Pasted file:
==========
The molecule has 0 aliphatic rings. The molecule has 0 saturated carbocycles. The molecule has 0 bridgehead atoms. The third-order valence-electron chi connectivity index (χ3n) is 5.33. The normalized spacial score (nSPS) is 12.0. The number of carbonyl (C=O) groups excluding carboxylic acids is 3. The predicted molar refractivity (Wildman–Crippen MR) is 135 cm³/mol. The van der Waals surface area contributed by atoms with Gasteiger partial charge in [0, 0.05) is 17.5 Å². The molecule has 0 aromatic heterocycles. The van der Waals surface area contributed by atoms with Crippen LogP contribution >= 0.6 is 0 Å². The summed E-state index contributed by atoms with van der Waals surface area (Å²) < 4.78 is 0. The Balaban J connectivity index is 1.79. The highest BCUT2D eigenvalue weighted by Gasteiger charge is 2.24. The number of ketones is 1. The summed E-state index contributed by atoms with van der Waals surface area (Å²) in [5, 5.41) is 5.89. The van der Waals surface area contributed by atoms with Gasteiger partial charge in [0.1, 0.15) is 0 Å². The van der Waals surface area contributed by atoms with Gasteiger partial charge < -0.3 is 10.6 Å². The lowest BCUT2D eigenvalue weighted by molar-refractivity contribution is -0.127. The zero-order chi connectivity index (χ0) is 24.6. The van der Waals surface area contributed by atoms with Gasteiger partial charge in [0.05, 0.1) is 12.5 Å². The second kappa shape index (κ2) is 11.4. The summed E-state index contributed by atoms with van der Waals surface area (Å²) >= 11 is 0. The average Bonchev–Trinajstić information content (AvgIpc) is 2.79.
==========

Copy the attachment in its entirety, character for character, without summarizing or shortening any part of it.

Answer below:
The molecule has 0 aliphatic rings. The molecule has 0 saturated carbocycles. The molecule has 0 bridgehead atoms. The third-order valence-electron chi connectivity index (χ3n) is 5.33. The normalized spacial score (nSPS) is 12.0. The number of carbonyl (C=O) groups excluding carboxylic acids is 3. The predicted molar refractivity (Wildman–Crippen MR) is 135 cm³/mol. The van der Waals surface area contributed by atoms with Gasteiger partial charge in [0, 0.05) is 17.5 Å². The molecule has 0 aromatic heterocycles. The van der Waals surface area contributed by atoms with Crippen LogP contribution >= 0.6 is 0 Å². The summed E-state index contributed by atoms with van der Waals surface area (Å²) < 4.78 is 0. The Balaban J connectivity index is 1.79. The highest BCUT2D eigenvalue weighted by Gasteiger charge is 2.24. The number of ketones is 1. The summed E-state index contributed by atoms with van der Waals surface area (Å²) in [5, 5.41) is 5.89. The van der Waals surface area contributed by atoms with Gasteiger partial charge in [0.1, 0.15) is 0 Å². The van der Waals surface area contributed by atoms with Gasteiger partial charge < -0.3 is 10.6 Å². The lowest BCUT2D eigenvalue weighted by molar-refractivity contribution is -0.127. The zero-order chi connectivity index (χ0) is 24.6. The van der Waals surface area contributed by atoms with Gasteiger partial charge in [0.05, 0.1) is 12.5 Å². The second kappa shape index (κ2) is 11.4. The summed E-state index contributed by atoms with van der Waals surface area (Å²) >= 11 is 0. The average Bonchev–Trinajstić information content (AvgIpc) is 2.79.